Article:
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White House Announces New Government-Wide AI Policies

White House Announces New Government-Wide AI Policies

The White House has introduced a new government-wide policy addressing the risks associated with artificial intelligence. Under a new Office of Management and Budget (OMB) memorandum, federal agencies must designate a chief AI officer within 60 days create AI use case inventories detailing risks, and apply concrete safeguards by December for AI systems impacting rights or safety; non-compliant agencies must justify their actions based on safety or operational needs.

The new OMB policy aims to ensure responsible AI adoption while protecting public interests emphasizing transparency and accountability in AI use across government sectors. This follows an Executive Order issued in October establishing standards for AI safety and security, which also put a timeline out for federal agencies to develop regulations and policies regarding AI for their departments.
The White House action follows the European Union’s recent enactment of the AI Act, a first of its kind regulation that aims to promote transparency for and reduce the risk of Artificial Intelligence Systems. Following this historic legal framework in the EU, many in Congress are determining which avenues the U.S. model should take - U.S. Senators Richard Blumenthal (D-CT) and Josh Hawley (R-MO) advocate for an independent oversight body to hold AI systems accountable while Sens. John Thune (R-SD) and Amy Klobuchar (D-MN) introduced the idea that agencies create standards for AI that private companies would be forced to follow. More recently, House Speaker Mike Johnson (R-LA) and Democratic Leader Hakeem Jeffries (D-NY) established the House Bipartisan Task Force on Artificial Intelligence. They commissioned the task force to craft a report detailing regulatory priorities for AI and establishing guiding principles to influence the AI landscape.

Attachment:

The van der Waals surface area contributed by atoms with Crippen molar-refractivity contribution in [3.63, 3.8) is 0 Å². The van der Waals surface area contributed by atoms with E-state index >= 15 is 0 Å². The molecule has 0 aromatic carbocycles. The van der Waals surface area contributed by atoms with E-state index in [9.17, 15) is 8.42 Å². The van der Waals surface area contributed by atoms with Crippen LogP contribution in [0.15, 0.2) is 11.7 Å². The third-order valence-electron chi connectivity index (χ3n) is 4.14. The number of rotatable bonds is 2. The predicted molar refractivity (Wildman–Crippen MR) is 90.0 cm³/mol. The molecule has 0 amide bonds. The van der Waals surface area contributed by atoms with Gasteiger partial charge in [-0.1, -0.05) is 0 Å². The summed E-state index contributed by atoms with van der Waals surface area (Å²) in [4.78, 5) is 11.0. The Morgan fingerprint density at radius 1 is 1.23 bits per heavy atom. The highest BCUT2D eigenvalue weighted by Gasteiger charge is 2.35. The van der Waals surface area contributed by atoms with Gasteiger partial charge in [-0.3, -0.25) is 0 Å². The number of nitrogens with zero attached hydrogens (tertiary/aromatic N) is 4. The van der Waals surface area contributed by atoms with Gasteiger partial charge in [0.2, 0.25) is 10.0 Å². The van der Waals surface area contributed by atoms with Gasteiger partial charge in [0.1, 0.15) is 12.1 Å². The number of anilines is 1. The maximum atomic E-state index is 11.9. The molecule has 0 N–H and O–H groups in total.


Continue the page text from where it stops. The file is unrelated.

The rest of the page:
Across America, there are at least 45 states considering legislation on regulating artificial intelligence to secure data privacy. Because such regulations have not been passed in Congress yet, some states have taken it upon themselves to establish compliance frameworks for AI. These states include California, Colorado, Connecticut, Delaware, Illinois, Indiana, Iowa, Louisiana, Maryland, Montana, New York, Oregon, Tennessee, Texas, Vermont, Virginia, and Washington. The amount of enacted legislation coming from state governments is only expected to increase without federal regulation. 
For additional information, on the OMB’s government-wide AI policy visit:

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